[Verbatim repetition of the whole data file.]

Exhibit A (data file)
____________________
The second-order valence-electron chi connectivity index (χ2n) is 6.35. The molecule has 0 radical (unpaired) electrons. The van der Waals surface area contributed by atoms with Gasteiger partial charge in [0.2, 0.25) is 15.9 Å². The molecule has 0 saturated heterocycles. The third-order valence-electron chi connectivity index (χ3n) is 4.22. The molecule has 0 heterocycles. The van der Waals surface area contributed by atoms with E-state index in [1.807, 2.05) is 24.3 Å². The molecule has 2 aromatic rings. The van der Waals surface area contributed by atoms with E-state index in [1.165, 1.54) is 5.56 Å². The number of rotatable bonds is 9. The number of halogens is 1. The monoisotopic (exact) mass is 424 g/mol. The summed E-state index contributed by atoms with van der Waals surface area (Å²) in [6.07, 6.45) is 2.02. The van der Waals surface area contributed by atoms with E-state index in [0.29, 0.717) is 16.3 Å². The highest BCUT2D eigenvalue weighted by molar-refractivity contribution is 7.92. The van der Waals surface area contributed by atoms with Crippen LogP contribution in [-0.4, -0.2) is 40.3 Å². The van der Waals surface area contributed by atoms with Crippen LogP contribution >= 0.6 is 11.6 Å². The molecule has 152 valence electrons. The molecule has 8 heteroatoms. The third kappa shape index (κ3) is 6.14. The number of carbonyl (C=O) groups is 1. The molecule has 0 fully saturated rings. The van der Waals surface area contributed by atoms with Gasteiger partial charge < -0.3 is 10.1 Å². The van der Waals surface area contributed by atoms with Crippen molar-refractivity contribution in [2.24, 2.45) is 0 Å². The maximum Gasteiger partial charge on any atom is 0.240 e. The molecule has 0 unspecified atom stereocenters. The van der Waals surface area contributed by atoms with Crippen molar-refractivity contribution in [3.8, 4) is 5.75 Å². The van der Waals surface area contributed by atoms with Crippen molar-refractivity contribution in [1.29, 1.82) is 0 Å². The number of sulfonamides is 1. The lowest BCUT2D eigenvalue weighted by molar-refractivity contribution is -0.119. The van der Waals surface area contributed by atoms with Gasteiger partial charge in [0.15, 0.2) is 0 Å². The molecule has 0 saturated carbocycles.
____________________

The second-order valence-electron chi connectivity index (χ2n) is 6.35. The molecule has 0 radical (unpaired) electrons. The van der Waals surface area contributed by atoms with Gasteiger partial charge in [0.2, 0.25) is 15.9 Å². The molecule has 0 saturated heterocycles. The third-order valence-electron chi connectivity index (χ3n) is 4.22. The molecule has 0 heterocycles. The van der Waals surface area contributed by atoms with E-state index in [1.807, 2.05) is 24.3 Å². The molecule has 2 aromatic rings. The van der Waals surface area contributed by atoms with E-state index in [1.165, 1.54) is 5.56 Å². The number of rotatable bonds is 9. The number of halogens is 1. The monoisotopic (exact) mass is 424 g/mol. The summed E-state index contributed by atoms with van der Waals surface area (Å²) in [6.07, 6.45) is 2.02. The van der Waals surface area contributed by atoms with E-state index in [0.29, 0.717) is 16.3 Å². The highest BCUT2D eigenvalue weighted by molar-refractivity contribution is 7.92. The van der Waals surface area contributed by atoms with Crippen LogP contribution in [-0.4, -0.2) is 40.3 Å². The van der Waals surface area contributed by atoms with Crippen LogP contribution >= 0.6 is 11.6 Å². The molecule has 152 valence electrons. The molecule has 8 heteroatoms. The third kappa shape index (κ3) is 6.14. The number of carbonyl (C=O) groups is 1. The molecule has 0 fully saturated rings. The van der Waals surface area contributed by atoms with Gasteiger partial charge < -0.3 is 10.1 Å². The van der Waals surface area contributed by atoms with Crippen molar-refractivity contribution in [2.24, 2.45) is 0 Å². The maximum Gasteiger partial charge on any atom is 0.240 e. The molecule has 0 unspecified atom stereocenters. The van der Waals surface area contributed by atoms with Crippen molar-refractivity contribution in [3.8, 4) is 5.75 Å². The van der Waals surface area contributed by atoms with Crippen molar-refractivity contribution in [1.29, 1.82) is 0 Å². The number of sulfonamides is 1. The lowest BCUT2D eigenvalue weighted by molar-refractivity contribution is -0.119. The van der Waals surface area contributed by atoms with Gasteiger partial charge in [0.15, 0.2) is 0 Å². The molecule has 0 saturated carbocycles.